MHQP reports significant differences in quality of care delivered by Massachusetts medical groups

January 28, 2016

Overall, Massachusetts' primary care physicians provide high quality care.Massachusetts' statewide results are above the national average on 24 of 26 (92%) process of care measures (such as screening rates of testing for colorectal and breast cancers) and all five (100%) of the outcome measures (such as improvements in blood sugar levels for patients with diabetes). In all regions of the state, quality varies among medical groups. It matters where a patient goes to get care.For example, the variation in long-term monitoring of medication for depression varies by only six percentage points among regions. However, within a region such as Metro Boston, this care varies by 42 percentage points between the lowest and highest performing groups (33 to 75%). Large gains have been made since MHQP started reporting.The greatest improvements have come in women's health care with two chlamydia screening measures, which made 15 and 21 percentage point increases respectively over the seven years MHQP has been reporting these two measures. Over time, scores are improving.Some statewide measures have increased significantly in the seven years since MHQP started reporting. Well care visits for adolescents have increased from 67 to 74 percent over this time period, an improvement of seven percentage points. This score is also well above the national average, which comes in at 44 percent.

Reporting on differences in quality of care is critical as Massachusetts moves to enact legislation to improve health care delivery and meet the goals of health care reform. MHQP has been releasing data on clinical quality in primary care for the last seven years, serving as a primary resource to track trends of care in Massachusetts. "We are fortunate in Massachusetts to have an organization like MHQP that gives us the ability to identify opportunities for improvement and to monitor our progress over the course of time," said Edward Westrick, vice president of Medical Management for UMass Memorial Health Care and current chair of MHQP's Physician Council.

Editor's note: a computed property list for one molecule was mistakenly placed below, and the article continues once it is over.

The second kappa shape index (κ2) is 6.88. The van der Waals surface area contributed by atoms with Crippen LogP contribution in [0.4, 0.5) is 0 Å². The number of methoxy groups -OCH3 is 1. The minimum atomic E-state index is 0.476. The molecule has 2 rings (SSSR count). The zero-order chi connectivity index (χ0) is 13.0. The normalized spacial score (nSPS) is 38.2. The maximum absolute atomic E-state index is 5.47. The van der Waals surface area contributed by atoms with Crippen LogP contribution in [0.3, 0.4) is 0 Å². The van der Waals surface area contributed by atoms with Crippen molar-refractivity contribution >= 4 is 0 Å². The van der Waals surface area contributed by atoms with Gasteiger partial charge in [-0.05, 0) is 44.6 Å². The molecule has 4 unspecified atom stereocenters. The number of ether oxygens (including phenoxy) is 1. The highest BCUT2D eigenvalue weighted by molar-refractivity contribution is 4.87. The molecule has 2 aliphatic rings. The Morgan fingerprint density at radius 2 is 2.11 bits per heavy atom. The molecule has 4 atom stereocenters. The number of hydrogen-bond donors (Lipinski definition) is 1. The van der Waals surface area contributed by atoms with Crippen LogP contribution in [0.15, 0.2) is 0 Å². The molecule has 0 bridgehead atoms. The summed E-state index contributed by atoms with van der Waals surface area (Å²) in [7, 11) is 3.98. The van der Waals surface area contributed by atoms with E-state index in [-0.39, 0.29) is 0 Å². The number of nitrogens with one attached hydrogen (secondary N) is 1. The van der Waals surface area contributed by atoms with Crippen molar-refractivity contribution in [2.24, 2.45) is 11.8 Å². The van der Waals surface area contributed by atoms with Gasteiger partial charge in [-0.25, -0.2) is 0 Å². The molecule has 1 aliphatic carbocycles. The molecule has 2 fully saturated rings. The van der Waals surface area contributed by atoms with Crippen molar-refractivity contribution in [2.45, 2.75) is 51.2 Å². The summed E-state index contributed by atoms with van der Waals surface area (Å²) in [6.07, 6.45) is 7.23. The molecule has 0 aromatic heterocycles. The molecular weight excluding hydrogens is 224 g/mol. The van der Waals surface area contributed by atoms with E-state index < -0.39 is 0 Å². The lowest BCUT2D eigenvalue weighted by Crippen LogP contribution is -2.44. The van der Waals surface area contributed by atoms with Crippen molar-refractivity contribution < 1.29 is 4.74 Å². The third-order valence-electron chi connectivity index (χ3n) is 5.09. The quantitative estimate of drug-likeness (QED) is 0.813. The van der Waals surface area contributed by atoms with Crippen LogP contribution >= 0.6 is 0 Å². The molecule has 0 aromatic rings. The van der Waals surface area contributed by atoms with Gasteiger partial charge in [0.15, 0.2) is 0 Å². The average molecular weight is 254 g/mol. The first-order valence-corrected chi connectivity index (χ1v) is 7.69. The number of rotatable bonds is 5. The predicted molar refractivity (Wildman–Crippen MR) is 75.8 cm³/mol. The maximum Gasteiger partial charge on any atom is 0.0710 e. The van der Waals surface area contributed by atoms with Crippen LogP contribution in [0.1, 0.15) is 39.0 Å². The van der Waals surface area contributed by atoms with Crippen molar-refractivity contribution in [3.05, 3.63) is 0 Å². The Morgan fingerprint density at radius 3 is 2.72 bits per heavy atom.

The new report summarizes care delivered by approximately 150 medical groups in Massachusetts, representing more than 4,000 primary care practitioners. Medical groups are organizations that employ or contract with doctors, nurses, therapists and others who treat and care for patients. Medical groups vary in size. Some groups are small, with just three or more doctors in one office; others are large, with many doctors' offices forming a medical group.

All regions of the state are represented. MHQP gathered data from five Massachusetts health plans: Blue Cross Blue Shield of Massachusetts, Fallon Community Health Plan, Harvard Pilgrim Health Care, Health New England and Tufts Health Plan.

The performance data are compiled from HEDIS?, a set of performance measures developed and maintained by the National Committee for Quality Assurance. The HEDIS? data are collected largely through insurance claims for medical office visits and procedures.

This effort contributes to MHQP's participation in the Robert Wood Johnson Foundation's Aligning Forces for Quality program, a national initiative in targeted communities across the country to improve the quality of health and health care through performance measurement and public reporting, among other efforts.

Source: Massachusetts Health Quality Partners